Because results were being released to the press on practically a daily basis, the nation, indeed the world, was getting the chance to observe science in process in a new way. Viking officials, especially Klein, worked hard to explain the slow, deliberate process by which the experiments had to be checked, different kinds of controls tried,
and so on. But the results were simply too unexpected; at each new trial that should have brought clarity in choosing between a chemical or biological explanation of the results, the ambiguity stubbornly persisted. Unused to doing science with an audience looking in at every step in the process, the scientists were exasperated at having to explain complex and ambiguous experimental results to a public and press corps that wanted to know simply: has Viking found life on Mars?
Shortly after, the gas chromatograph–mass spectrometer (GCMS) aboard each Viking spacecraft sent back the stunning results of its chemical analysis of the Martian soil: there were no detectable organic molecules of any kind. For most of the scientists, that immediately ruled out any possibility of life in those soil samples. In a press conference in which the GCMS results were announced, Klein also told the press about a new theory. This was that ultraviolet light getting from the Sun to the surface of Mars produces hydrogen peroxide, which oxidizes any organic compounds. Some laboratory experiments were carried out simulating Martian conditions; the result was that the half-life of any organic compound was at most two months. A team at the University of Maryland added peroxide to a sample of Levin’s nutrient mixture that Klein sent them; they found a very similar response and amount of CO2 evolution to what was seen in the Mars LR experiment. Oyama and his coworkers proposed, after some lab work, that γFe2 O3 was the most likely oxidant, rather than hydrogen peroxide.
The data from further control experiments were as confused and ambiguous as ever, having some “chemical” and some “biological” features. But with so much at stake, not only life on Mars but the possibility of seeming impetuous, unscientific, or insufficiently cautious before a world audience, the double-sided nature of the public relations aspect of “Big Science” of the post–World War II period was visible in sharp relief. Particularly in the case of exobiology, to speak of the science artificially extracted from the public relations context that served as such nourishing soil for its development would be arbitrary indeed.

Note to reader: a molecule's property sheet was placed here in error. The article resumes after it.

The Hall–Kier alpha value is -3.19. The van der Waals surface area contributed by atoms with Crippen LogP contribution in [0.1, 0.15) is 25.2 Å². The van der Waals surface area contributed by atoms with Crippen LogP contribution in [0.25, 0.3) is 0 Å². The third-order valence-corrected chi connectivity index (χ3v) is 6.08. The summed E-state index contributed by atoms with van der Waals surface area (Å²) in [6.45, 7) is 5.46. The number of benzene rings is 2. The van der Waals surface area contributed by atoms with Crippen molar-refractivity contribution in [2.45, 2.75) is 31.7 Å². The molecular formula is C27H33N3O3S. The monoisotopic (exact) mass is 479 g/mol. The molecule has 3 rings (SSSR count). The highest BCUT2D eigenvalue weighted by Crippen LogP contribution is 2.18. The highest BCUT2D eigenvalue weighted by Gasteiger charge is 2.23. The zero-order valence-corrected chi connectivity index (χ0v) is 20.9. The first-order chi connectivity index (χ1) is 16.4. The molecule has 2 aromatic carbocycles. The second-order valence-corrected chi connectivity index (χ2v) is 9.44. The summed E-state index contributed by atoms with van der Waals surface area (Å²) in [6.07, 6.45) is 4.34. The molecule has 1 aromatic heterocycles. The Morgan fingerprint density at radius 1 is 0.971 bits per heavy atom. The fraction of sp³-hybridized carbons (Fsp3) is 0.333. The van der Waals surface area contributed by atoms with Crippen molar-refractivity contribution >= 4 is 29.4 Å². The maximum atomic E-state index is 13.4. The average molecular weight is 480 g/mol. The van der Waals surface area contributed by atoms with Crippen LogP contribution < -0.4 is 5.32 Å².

Levin and his coworker Patricia Straat continued to make the case that the interpretation of the biology results from Viking, at least the results from their LR experiment, were still open. By 1979, however, almost all other scientists concluded that the chemical explanation was more likely. In that context, Levin and Straat were viewed as being intransigent; they were rapidly marginalized. By the 1990s Straat was no longer writing on the subject, but Levin became still more convinced after results from the 1997 Mars Pathfinder spacecraft showed that water might exist in significant quantities not far below the surface of Mars; thus life was more likely. Similarly, he considered that the August 1996 announcement of the discovery of putative microfossils in a Martian meteorite gave broad support for the case for Martian biology, even if those possible organisms were from over three billion years in the past. Levin raised the possibility that Earth biota could have been seeded by Mars meteorites long ago when Mars was still habitable, or vice versa, now that it was recognized that meteorites were in fact moving at least in the Mars to Earth direction.
In 1997 a popular book appeared, championing Levin’s cause and presenting him as a scientific genius suppressed by the Establishment. Levin’s former Viking colleagues and the new generation of exobiology researchers had largely ignored Levin’s writings for the previous fifteen years; however, the new book caused Harold Klein sufficient irritation that he felt compelled to respond (Klein, 1999), hoping to silence the argument once and for all.